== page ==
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Nisha Sharma.

The constantly evolving Covid-19 pandemic has cast a long shadow on the global economy. The state of the already slowing Indian economy was exacerbated by the pandemic. With limited space for a fiscal stimulus, the onus for economic revival now rests with the monetary policy of the country. On April 14, the IMF released its global growth projections, revealing that in 2020, the global economy is expected to plunge into the worst recession since the Great Depression, far worse than the Global Financial Crisis- estimating the cumulative loss to global GDP over 2020 and 2021 at around 9 trillion US dollars. India is among the handful of countries that is projected to cling on tenuously to positive growth (at 1.9%). Surplus liquidity in the banking system has increased sharply after RBI’s liquidity injection of about 3.2 per cent of GDP since February 2020.
The contraction in exports in March 2020 at (-) 34.6% turned out to be much more severe than during the global financial crisis. However, foreign exchange reserves continue to be robust at US $ 476.5 billion on April 10, 2020 equivalent to 11.8 months of imports.
After 27 March 2020, the RBI announced the second set of measures on 17 April 2020. Against the backdrop of a four pronged strategy to maintain adequate liquidity in the system, facilitate and incentivize bank credit flows, ease financial stress and enable the normal functioning of markets, following measures were proposed-
Since, the lockdown has more severely impacted small and mid-sized corporations, including non-banking financial companies (NBFCs) and micro finance institutions (MFIs), it has been decided to inject Rs 50,000 crore of additional liquidity into the banking system through targeted long-term repo operations (TLTRO 2.0), with at least 50% of it going to small and mid-sized NBFCs and MFIs.
To make the liquidity seep to the grass root level, a special refinance facility of Rs 15,000 crore to SIDBI, Rs 25,000 crore to NABARD, and Rs 10,000 crore to HFCs has been announced as they play an important role in meeting the long-term funding requirements of rural sector and small scale industries.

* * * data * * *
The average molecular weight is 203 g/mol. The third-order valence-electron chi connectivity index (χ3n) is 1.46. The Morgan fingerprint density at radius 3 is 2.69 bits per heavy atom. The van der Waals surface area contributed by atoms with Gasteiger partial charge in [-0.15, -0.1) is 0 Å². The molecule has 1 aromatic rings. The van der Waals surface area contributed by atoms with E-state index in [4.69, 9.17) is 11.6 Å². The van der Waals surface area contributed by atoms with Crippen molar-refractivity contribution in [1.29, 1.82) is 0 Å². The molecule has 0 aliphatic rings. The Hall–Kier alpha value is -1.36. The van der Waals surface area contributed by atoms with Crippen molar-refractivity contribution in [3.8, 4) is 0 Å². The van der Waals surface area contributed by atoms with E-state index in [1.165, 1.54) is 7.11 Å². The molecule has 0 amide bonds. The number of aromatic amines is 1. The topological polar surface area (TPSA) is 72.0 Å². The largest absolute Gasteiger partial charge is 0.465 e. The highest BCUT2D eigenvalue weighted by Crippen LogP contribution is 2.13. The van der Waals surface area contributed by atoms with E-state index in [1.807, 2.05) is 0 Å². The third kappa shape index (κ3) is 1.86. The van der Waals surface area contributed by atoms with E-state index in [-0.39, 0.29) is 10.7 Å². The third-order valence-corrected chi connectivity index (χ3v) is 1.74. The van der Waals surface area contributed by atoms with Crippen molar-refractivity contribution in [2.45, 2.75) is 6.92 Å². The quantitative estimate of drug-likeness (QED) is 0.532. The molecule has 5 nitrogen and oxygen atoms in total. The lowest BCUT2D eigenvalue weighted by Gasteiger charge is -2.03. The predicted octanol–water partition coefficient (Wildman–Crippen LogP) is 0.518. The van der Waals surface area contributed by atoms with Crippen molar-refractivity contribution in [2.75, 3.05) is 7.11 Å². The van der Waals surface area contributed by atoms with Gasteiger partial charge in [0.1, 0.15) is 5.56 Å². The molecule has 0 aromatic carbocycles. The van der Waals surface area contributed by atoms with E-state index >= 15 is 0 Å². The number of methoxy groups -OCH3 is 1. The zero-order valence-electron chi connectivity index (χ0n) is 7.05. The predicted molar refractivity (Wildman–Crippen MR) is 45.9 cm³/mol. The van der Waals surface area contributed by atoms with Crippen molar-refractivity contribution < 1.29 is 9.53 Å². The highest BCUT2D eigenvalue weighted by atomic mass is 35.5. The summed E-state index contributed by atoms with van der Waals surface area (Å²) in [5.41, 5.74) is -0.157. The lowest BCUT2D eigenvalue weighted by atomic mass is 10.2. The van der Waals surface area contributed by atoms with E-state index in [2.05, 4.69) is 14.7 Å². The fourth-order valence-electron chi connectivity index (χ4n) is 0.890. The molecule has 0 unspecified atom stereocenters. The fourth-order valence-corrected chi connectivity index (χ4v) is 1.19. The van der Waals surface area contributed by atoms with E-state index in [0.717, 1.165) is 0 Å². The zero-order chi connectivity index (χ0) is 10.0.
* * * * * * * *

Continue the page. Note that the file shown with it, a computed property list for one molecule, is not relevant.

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In order to encourage banks to deploy the surplus funds of ₹6.9 lakh crore absorbed under reverse repo operations, in productive sectors of the economy, a cut of 25 basis points in the reverse repo rate (the rate at which the central bank borrows money from the commercial banks) has been announced as it was brought down to 3.75% from 4% earlier. Repo rate (the rate at which the central bank lends money to the commercial banks) however, stands unchanged at 4%.
Thus, lending to the RBI has been made less attractive. As a result, individuals may see banks reducing their margins on interest rates charged on loans, thus lending more to the consumers and businesses. Together with the measures announced on March 27, the RBI’s liquidity injection was about 3.2 per cent of GDP since the February 2020 MPC meeting. Excess liquidity in the economy is expected to exert downward pressure on the interest rates, thus, further reducing interest rates offered on fixed deposits.
However, the impact of these announcements will not be immediate and may be marginal.
Addressing the issue of non repayment of bank dues because of the current lockdown, the RBI, on March 27, 2020, had allowed putting on hold EMI payments for three months. Now, the moratorium period will even be excluded from the 90-day NPA norm (the 90 day NPA norm classifies a loan as a non performing asset post 90 days of overdue in making payments).
Sensing a risk build up in banks’ balance sheets because of delays in recoveries, banks are to maintain a higher provision of 10% on all such accounts, spread over two quarters, i.e., March, 2020 and June, 2020.
To retain their capacity to support the economy and absorb losses in this environment of heightened uncertainty no dividends are to be paid from bank profits of the financial year ended March 31, 2020 until further instructions.
To further enhance liquidity, the Liquidity Coverage Ratio requirement for Scheduled Commercial Banks is being brought down from 100% to 80% and is to be gradually restored back in two phases – 90% by October 1, 2020 and 100% by April 1, 2021.
The financial stocks made solid gains post the announcement of these measures. While, the Sensex surged 986 points (3.22%) with Axis Bank (up nearly 13.5%) being the top gainer, the Nifty gained 274 points (3.05%).
Yet, how effectively these measures are transmitted to the economy remains to be a question considering the already distressed state of Indian banking sector.

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